The ShimCache has not only been used from a defensive perspective. From a offensive perspective, the ShimCache has been used several times by attacker. One of the best resources I’ve come across about the ShimCache is the website “sdb.tools” created by Sean Pierce dedicated to Application Compatibility database research and where he maintains his research and lists different tools, papers and talks.

That’s it, we went over a brief explanation on what is ShimCache, its artifacts, where to find it in memory and in the registry and which tools to use to obtain information from it. Next, we will go back to our SuperTimeline and continue our investigation.

 

References:
Luttgens, J., Pepe, M., Mandia, K. (2014) Incident Response & Computer Forensics, 3rd Edition
SANS 508 – Advanced Computer Forensics and Incident Response

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Digital Forensics – Prefetch Artifacts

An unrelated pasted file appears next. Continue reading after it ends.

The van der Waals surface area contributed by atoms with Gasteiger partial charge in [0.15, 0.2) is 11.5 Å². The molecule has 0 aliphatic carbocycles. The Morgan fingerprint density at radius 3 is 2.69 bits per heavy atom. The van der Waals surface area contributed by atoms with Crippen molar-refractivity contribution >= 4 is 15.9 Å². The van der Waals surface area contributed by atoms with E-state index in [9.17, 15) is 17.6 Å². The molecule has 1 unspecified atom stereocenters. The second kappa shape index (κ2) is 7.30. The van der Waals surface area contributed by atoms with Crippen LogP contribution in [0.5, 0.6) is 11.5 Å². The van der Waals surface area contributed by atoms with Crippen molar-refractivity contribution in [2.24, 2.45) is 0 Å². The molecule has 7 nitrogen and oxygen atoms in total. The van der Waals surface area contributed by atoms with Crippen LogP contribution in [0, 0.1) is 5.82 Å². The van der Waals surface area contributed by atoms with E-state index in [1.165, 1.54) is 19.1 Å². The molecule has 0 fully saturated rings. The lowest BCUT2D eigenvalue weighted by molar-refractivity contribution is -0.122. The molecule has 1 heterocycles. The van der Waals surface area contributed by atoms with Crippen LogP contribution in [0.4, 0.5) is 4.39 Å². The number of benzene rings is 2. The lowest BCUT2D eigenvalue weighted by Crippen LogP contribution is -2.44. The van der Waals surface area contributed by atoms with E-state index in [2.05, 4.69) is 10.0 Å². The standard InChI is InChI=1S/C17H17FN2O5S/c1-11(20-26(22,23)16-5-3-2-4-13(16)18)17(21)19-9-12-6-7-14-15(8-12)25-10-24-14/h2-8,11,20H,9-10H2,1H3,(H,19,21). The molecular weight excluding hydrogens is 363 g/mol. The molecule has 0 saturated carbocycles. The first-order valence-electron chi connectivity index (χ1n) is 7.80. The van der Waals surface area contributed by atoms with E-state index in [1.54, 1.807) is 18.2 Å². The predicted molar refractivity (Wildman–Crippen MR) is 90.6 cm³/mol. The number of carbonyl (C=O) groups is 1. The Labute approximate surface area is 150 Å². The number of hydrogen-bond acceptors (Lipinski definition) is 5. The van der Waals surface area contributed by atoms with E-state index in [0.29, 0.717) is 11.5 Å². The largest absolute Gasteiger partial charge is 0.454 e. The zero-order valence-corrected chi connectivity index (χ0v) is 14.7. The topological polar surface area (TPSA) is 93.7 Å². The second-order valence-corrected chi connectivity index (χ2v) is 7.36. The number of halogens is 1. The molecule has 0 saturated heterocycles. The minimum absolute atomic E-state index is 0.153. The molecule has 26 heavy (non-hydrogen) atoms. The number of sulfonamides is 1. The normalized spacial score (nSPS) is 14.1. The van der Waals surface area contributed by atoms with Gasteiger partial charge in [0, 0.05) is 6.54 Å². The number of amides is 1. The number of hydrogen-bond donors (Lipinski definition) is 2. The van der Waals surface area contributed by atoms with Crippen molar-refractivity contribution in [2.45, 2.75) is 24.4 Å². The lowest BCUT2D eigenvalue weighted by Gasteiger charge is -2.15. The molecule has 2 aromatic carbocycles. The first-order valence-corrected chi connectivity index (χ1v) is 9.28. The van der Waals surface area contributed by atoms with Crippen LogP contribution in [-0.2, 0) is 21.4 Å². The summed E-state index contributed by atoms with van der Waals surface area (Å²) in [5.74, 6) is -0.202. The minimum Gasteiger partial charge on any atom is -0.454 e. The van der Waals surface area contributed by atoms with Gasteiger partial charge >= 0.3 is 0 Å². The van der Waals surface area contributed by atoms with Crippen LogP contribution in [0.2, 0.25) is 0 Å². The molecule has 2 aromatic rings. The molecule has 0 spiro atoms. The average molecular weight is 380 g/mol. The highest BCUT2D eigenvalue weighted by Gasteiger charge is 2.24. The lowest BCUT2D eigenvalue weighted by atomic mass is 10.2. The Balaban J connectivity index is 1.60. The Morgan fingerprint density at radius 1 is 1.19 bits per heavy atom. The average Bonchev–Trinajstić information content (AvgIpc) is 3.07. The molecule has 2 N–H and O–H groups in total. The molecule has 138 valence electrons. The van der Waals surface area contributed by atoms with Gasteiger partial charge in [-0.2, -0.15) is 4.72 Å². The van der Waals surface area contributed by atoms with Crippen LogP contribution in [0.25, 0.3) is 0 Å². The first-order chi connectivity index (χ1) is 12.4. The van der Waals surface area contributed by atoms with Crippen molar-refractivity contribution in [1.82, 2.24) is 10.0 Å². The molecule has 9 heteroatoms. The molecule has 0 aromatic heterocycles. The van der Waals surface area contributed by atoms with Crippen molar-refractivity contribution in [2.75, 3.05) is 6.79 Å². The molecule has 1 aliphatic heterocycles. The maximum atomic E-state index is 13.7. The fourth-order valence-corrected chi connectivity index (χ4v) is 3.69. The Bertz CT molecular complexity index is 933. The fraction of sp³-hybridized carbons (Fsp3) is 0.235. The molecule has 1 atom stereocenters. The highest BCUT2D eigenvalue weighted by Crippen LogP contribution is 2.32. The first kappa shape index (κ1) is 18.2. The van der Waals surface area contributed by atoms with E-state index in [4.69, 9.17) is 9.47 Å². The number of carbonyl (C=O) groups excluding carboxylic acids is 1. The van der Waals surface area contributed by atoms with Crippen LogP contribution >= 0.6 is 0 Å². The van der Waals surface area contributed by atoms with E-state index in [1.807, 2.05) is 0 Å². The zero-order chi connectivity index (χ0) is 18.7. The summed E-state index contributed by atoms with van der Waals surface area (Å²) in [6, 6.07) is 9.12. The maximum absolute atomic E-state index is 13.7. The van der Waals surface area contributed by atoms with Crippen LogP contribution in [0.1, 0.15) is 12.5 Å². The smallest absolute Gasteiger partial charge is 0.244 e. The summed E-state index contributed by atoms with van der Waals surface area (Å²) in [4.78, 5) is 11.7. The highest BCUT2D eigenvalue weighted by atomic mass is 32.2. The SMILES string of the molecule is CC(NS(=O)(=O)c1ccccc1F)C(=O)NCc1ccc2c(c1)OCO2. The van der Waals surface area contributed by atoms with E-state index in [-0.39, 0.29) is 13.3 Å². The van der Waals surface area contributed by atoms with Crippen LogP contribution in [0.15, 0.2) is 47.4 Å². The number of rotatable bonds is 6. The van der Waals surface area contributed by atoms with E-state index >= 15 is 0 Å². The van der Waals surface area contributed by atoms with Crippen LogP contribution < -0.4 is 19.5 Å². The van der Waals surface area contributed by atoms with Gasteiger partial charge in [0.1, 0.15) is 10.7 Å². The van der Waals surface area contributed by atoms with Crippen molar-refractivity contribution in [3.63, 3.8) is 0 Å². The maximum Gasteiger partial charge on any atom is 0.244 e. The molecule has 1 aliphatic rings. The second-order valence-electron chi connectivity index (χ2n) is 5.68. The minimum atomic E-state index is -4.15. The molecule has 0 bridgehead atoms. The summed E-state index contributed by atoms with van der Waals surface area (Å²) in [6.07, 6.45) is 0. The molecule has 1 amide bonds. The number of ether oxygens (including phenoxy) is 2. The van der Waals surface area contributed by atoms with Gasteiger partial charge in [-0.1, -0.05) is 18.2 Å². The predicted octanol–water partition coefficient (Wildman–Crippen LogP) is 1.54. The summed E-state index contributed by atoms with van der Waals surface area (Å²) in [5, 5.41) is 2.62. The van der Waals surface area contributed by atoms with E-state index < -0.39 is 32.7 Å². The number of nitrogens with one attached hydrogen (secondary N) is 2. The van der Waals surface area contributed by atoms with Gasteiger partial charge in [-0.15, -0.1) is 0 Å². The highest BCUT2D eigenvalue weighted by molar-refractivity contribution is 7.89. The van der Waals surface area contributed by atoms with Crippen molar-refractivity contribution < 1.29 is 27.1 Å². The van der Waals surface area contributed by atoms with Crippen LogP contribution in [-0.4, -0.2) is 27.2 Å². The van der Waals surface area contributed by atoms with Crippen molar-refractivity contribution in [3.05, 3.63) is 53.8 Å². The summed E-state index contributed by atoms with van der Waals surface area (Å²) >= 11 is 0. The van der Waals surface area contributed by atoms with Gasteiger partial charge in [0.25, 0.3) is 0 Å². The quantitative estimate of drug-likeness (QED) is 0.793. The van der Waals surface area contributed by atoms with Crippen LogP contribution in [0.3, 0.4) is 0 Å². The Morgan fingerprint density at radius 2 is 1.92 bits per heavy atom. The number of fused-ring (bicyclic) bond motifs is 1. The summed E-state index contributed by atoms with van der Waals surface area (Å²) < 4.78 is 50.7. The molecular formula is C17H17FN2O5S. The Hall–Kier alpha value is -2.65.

prefetchIt has been a while since my last post on digital forensics about an investigation on a Windows host. But it’s never too late to start where we left. In this post we will continue our investigation and look into other digital artifacts of interest. To summarize what we have in this series of posts:

Following the last post, based on the different Event Log ID’s across our super timeline we found evidence that someone used Remote Desktop to login into the system as Administrator. Moments after, the Administrator made a modification to a “svchosted” system service, changing it to interactive and running it. There is also evidence that this service crashed.  Based on the time when all these events occurred we will look into other artifacts in our Super Timeline around the same timeframe.

The leads that were obtained from Windows Event Log’s will facilitate the analysis of our Super Timeline going forward. This allow us to reduce the time frame and narrowing it down. Essentially we will be looking for artifacts of interest that have a temporal proximity with the event of the administrator logging in.  The goal is to investigate further understand what has happened and what actions did the attacker did on our system.